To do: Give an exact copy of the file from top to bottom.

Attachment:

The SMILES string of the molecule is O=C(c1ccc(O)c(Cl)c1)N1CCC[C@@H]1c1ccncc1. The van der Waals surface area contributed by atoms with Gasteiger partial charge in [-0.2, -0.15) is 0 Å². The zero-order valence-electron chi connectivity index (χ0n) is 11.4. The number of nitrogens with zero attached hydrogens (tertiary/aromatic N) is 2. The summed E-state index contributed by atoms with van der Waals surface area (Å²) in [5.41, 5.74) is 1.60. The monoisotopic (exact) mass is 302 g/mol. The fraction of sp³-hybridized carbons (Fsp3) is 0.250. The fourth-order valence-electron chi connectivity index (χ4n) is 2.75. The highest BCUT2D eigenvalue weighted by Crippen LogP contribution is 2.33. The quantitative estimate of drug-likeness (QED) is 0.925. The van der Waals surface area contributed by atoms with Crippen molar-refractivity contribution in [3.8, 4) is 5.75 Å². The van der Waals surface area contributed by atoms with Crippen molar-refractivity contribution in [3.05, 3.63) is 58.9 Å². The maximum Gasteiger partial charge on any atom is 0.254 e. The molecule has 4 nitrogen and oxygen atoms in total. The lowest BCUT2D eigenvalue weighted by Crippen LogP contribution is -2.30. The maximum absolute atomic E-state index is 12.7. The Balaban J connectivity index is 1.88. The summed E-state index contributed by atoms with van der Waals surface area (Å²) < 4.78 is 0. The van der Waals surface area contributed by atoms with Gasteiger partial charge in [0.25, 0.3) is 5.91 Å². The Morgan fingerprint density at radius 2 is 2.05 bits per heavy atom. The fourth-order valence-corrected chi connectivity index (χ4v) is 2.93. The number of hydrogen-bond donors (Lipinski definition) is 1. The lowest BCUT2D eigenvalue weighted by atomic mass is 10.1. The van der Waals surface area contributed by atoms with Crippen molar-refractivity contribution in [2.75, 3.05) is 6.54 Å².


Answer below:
The SMILES string of the molecule is O=C(c1ccc(O)c(Cl)c1)N1CCC[C@@H]1c1ccncc1. The van der Waals surface area contributed by atoms with Gasteiger partial charge in [-0.2, -0.15) is 0 Å². The zero-order valence-electron chi connectivity index (χ0n) is 11.4. The number of nitrogens with zero attached hydrogens (tertiary/aromatic N) is 2. The summed E-state index contributed by atoms with van der Waals surface area (Å²) in [5.41, 5.74) is 1.60. The monoisotopic (exact) mass is 302 g/mol. The fraction of sp³-hybridized carbons (Fsp3) is 0.250. The fourth-order valence-electron chi connectivity index (χ4n) is 2.75. The highest BCUT2D eigenvalue weighted by Crippen LogP contribution is 2.33. The quantitative estimate of drug-likeness (QED) is 0.925. The van der Waals surface area contributed by atoms with Crippen molar-refractivity contribution in [3.8, 4) is 5.75 Å². The van der Waals surface area contributed by atoms with Crippen molar-refractivity contribution in [3.05, 3.63) is 58.9 Å². The maximum Gasteiger partial charge on any atom is 0.254 e. The molecule has 4 nitrogen and oxygen atoms in total. The lowest BCUT2D eigenvalue weighted by Crippen LogP contribution is -2.30. The maximum absolute atomic E-state index is 12.7. The Balaban J connectivity index is 1.88. The summed E-state index contributed by atoms with van der Waals surface area (Å²) < 4.78 is 0. The van der Waals surface area contributed by atoms with Gasteiger partial charge in [0.25, 0.3) is 5.91 Å². The Morgan fingerprint density at radius 2 is 2.05 bits per heavy atom. The fourth-order valence-corrected chi connectivity index (χ4v) is 2.93. The number of hydrogen-bond donors (Lipinski definition) is 1. The lowest BCUT2D eigenvalue weighted by atomic mass is 10.1. The van der Waals surface area contributed by atoms with Crippen molar-refractivity contribution in [2.75, 3.05) is 6.54 Å².